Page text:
Boutros Boutros-Ghali was an architect of the Camp David Accords. His brother, Wassef Boutros-Ghali was an architect. Wassef is also an artist. Compiling paintings and drawings from his personal collection, Wassef Boutros-Ghali: A Retrospective at albertz benda is a debut of sorts, the first time many of his works have been shown publicly.
A chronology affixed to the wall traces the dizzying life of the artist—from an upbringing in Cairo and France, to life in Switzerland and Connecticut and New York. That Boutros-Ghali is so clearly comfortable working in and across such disparate cultures is a product of his elite upbringing, and perhaps informs his underlying admiration for Western aesthetic practices. He comes from a long line of Egyptian political figures who are part of the nation’s Coptic Christian minority; his paternal grandfather Boutros Ghali Pasha was Egypt’s prime minister for 16 months before his assassination in 1910. Frozen out as landowners and representatives of the old regime under Nasser’s pan-Arab nationalism, the Boutros-Ghali family saw their fortunes reversed with the ascendance of the pro-Western Anwar Sadat, whom Wassef’s brother escorted to Jerusalem in 1977 before Egypt signed its 1979 normalization treaty with Israel.1 These political stories serve as important markers, tracing the evolution of post-WWI Egypt and showcasing the re-emergence of a typical informant upper class: besotted with Europe and complicit in their country’s ongoing ruin.
This Egyptian history pervades Boutros-Ghali’s practice. In the 1960s and ’70s, while he lived in Khartoum and Rome, his drawings were often ink-on-paper, and inspired by the mythology and oral record of his home. These early works feature asymmetrical geometric shapes depicted in figurative arrangements, showing weapons and limbs. The Fish (1975), for instance, is a black and white drawing featuring a row of silent guardians staring down at the carcass of a fish washed ashore. There is a pharaonic nationalist undertone to the construction; like a scene out of Shadi Abdel Salam’s 1969 film Al-Mummia [The Night of Counting the Years], one imagines this to be a line of witnesses to an old Egypt’s death rattle—all of which Boutros-Ghali depicts with startling estrangement.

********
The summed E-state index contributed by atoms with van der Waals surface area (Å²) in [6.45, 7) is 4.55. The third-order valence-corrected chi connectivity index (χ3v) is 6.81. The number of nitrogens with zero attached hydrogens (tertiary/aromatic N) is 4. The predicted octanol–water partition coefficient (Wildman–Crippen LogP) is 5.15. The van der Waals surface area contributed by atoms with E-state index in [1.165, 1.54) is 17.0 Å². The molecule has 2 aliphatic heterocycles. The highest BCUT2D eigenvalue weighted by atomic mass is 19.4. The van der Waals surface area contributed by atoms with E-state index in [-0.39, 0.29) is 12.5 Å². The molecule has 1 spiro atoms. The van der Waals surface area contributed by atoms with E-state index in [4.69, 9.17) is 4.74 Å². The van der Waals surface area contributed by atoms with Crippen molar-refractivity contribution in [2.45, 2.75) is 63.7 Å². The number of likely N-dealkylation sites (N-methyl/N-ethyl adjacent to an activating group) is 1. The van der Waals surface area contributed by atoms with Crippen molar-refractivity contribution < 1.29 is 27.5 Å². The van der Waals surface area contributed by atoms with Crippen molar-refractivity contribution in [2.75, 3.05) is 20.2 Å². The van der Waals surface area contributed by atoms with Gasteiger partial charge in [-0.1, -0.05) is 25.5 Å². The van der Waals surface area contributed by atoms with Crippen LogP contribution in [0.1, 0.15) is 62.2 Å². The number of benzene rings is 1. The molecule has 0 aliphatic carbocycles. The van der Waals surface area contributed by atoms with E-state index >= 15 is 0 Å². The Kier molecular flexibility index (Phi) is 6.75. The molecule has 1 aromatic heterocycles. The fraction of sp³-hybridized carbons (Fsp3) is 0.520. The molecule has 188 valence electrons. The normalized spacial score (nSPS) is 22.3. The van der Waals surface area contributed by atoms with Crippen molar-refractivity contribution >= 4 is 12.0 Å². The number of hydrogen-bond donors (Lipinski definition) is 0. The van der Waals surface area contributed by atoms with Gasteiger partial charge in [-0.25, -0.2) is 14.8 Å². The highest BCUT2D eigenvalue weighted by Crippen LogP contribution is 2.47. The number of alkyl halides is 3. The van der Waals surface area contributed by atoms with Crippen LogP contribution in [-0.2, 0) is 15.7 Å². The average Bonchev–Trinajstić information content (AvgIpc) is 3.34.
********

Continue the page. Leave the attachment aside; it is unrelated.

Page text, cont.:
After moving to New York in 1971 to serve as a consultant on urbanism for the United Nations, Boutros-Ghali’s practice changed considerably—he began to paint in acrylic and on larger canvases, his art becoming, as he puts it, less “descriptive” and more “abstract.” The resultant contemporary paintings resemble the topography of the Mesopotamian landscape: they are bright and smooth, and in some ways employ Hans Hofmann’s “push and pull,” focusing on the use of opposing primary and complementary colors to create space. One of the most arresting works on display is Untitled (2009), which is comprised of orange and brown forms on blue acrylic background. From one perspective, the painting seems involuted and cavernous, an entryway plays host to a giggling pentagon. But from a different vantage, it is defiant and angular, its subject in an active state of resistance. Boutros-Ghali’s background-foreground relations are often disturbed, creating an uneasy interplay between society and individual life.